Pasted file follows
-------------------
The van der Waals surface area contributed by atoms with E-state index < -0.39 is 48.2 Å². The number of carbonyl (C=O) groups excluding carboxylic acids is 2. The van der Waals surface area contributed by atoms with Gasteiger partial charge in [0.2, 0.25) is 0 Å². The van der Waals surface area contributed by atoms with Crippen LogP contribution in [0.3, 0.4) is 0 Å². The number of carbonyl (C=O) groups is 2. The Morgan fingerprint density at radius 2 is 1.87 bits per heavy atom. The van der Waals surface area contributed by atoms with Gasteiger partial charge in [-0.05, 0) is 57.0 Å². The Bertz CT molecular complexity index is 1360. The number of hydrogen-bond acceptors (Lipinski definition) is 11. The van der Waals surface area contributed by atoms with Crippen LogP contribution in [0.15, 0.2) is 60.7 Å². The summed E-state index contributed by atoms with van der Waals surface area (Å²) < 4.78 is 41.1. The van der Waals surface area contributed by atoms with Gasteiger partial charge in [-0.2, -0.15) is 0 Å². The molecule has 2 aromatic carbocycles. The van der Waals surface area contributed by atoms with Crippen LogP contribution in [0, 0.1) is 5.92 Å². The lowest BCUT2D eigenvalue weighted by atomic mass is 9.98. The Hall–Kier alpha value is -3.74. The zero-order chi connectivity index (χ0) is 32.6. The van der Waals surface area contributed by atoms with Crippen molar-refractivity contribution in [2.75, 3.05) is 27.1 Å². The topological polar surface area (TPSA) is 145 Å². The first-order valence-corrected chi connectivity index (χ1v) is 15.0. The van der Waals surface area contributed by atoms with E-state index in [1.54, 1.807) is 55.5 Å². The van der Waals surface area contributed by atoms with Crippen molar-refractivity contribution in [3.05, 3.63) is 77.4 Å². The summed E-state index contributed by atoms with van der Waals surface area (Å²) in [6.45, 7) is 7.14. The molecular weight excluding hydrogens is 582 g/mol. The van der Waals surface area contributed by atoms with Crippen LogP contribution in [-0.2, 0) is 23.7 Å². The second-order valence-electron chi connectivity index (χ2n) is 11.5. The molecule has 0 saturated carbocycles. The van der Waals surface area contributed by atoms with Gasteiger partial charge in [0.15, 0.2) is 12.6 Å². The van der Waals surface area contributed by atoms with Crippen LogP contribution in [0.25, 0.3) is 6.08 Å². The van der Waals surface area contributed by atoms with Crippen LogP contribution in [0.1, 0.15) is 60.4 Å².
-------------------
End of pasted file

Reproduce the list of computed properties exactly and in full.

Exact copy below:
The van der Waals surface area contributed by atoms with E-state index < -0.39 is 48.2 Å². The number of carbonyl (C=O) groups excluding carboxylic acids is 2. The van der Waals surface area contributed by atoms with Gasteiger partial charge in [0.2, 0.25) is 0 Å². The van der Waals surface area contributed by atoms with Crippen LogP contribution in [0.3, 0.4) is 0 Å². The number of carbonyl (C=O) groups is 2. The Morgan fingerprint density at radius 2 is 1.87 bits per heavy atom. The van der Waals surface area contributed by atoms with Gasteiger partial charge in [-0.05, 0) is 57.0 Å². The Bertz CT molecular complexity index is 1360. The number of hydrogen-bond acceptors (Lipinski definition) is 11. The van der Waals surface area contributed by atoms with Crippen LogP contribution in [0.15, 0.2) is 60.7 Å². The summed E-state index contributed by atoms with van der Waals surface area (Å²) < 4.78 is 41.1. The van der Waals surface area contributed by atoms with Gasteiger partial charge in [-0.2, -0.15) is 0 Å². The molecule has 2 aromatic carbocycles. The van der Waals surface area contributed by atoms with Crippen LogP contribution in [0, 0.1) is 5.92 Å². The lowest BCUT2D eigenvalue weighted by atomic mass is 9.98. The Hall–Kier alpha value is -3.74. The zero-order chi connectivity index (χ0) is 32.6. The van der Waals surface area contributed by atoms with Crippen molar-refractivity contribution in [2.75, 3.05) is 27.1 Å². The topological polar surface area (TPSA) is 145 Å². The first-order valence-corrected chi connectivity index (χ1v) is 15.0. The van der Waals surface area contributed by atoms with E-state index in [1.54, 1.807) is 55.5 Å². The van der Waals surface area contributed by atoms with Crippen molar-refractivity contribution in [3.05, 3.63) is 77.4 Å². The summed E-state index contributed by atoms with van der Waals surface area (Å²) in [6.45, 7) is 7.14. The molecular weight excluding hydrogens is 582 g/mol. The van der Waals surface area contributed by atoms with Crippen LogP contribution in [-0.2, 0) is 23.7 Å². The second-order valence-electron chi connectivity index (χ2n) is 11.5. The molecule has 0 saturated carbocycles. The van der Waals surface area contributed by atoms with Gasteiger partial charge in [0.15, 0.2) is 12.6 Å². The van der Waals surface area contributed by atoms with Crippen LogP contribution in [0.25, 0.3) is 6.08 Å². The van der Waals surface area contributed by atoms with Crippen LogP contribution in [0.1, 0.15) is 60.4 Å².